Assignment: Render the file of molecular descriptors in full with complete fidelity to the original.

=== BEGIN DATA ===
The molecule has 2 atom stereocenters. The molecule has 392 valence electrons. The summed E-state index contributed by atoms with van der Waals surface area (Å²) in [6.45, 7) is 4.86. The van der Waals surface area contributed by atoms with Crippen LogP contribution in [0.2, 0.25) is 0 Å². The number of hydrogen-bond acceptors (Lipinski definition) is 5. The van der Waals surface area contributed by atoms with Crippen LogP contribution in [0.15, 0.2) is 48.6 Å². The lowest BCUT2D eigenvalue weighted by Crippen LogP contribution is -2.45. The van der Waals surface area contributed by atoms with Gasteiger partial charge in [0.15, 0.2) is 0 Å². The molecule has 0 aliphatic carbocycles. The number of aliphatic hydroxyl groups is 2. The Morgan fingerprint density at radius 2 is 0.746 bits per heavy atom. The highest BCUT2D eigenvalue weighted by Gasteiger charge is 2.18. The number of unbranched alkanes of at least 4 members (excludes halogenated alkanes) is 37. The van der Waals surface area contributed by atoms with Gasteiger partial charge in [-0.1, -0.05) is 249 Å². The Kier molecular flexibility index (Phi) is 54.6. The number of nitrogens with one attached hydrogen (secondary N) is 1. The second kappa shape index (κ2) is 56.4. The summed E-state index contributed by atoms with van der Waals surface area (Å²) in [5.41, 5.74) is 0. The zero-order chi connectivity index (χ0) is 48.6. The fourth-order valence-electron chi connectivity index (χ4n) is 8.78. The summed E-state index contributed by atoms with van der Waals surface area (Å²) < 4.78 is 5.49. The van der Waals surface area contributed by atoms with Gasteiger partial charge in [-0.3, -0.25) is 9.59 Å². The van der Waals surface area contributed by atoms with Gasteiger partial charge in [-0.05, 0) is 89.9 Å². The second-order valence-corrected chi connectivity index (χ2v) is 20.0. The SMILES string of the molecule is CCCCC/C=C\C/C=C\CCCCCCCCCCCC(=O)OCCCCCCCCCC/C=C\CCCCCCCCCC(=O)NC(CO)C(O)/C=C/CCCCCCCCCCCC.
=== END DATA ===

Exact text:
The molecule has 2 atom stereocenters. The molecule has 392 valence electrons. The summed E-state index contributed by atoms with van der Waals surface area (Å²) in [6.45, 7) is 4.86. The van der Waals surface area contributed by atoms with Crippen LogP contribution in [0.2, 0.25) is 0 Å². The number of hydrogen-bond acceptors (Lipinski definition) is 5. The van der Waals surface area contributed by atoms with Crippen LogP contribution in [0.15, 0.2) is 48.6 Å². The lowest BCUT2D eigenvalue weighted by Crippen LogP contribution is -2.45. The van der Waals surface area contributed by atoms with Gasteiger partial charge in [0.15, 0.2) is 0 Å². The molecule has 0 aliphatic carbocycles. The number of aliphatic hydroxyl groups is 2. The Morgan fingerprint density at radius 2 is 0.746 bits per heavy atom. The highest BCUT2D eigenvalue weighted by Gasteiger charge is 2.18. The number of unbranched alkanes of at least 4 members (excludes halogenated alkanes) is 37. The van der Waals surface area contributed by atoms with Gasteiger partial charge in [-0.1, -0.05) is 249 Å². The Kier molecular flexibility index (Phi) is 54.6. The number of nitrogens with one attached hydrogen (secondary N) is 1. The second kappa shape index (κ2) is 56.4. The summed E-state index contributed by atoms with van der Waals surface area (Å²) in [5.41, 5.74) is 0. The zero-order chi connectivity index (χ0) is 48.6. The fourth-order valence-electron chi connectivity index (χ4n) is 8.78. The summed E-state index contributed by atoms with van der Waals surface area (Å²) < 4.78 is 5.49. The van der Waals surface area contributed by atoms with Gasteiger partial charge in [-0.3, -0.25) is 9.59 Å². The van der Waals surface area contributed by atoms with Gasteiger partial charge in [-0.05, 0) is 89.9 Å². The second-order valence-corrected chi connectivity index (χ2v) is 20.0. The SMILES string of the molecule is CCCCC/C=C\C/C=C\CCCCCCCCCCCC(=O)OCCCCCCCCCC/C=C\CCCCCCCCCC(=O)NC(CO)C(O)/C=C/CCCCCCCCCCCC.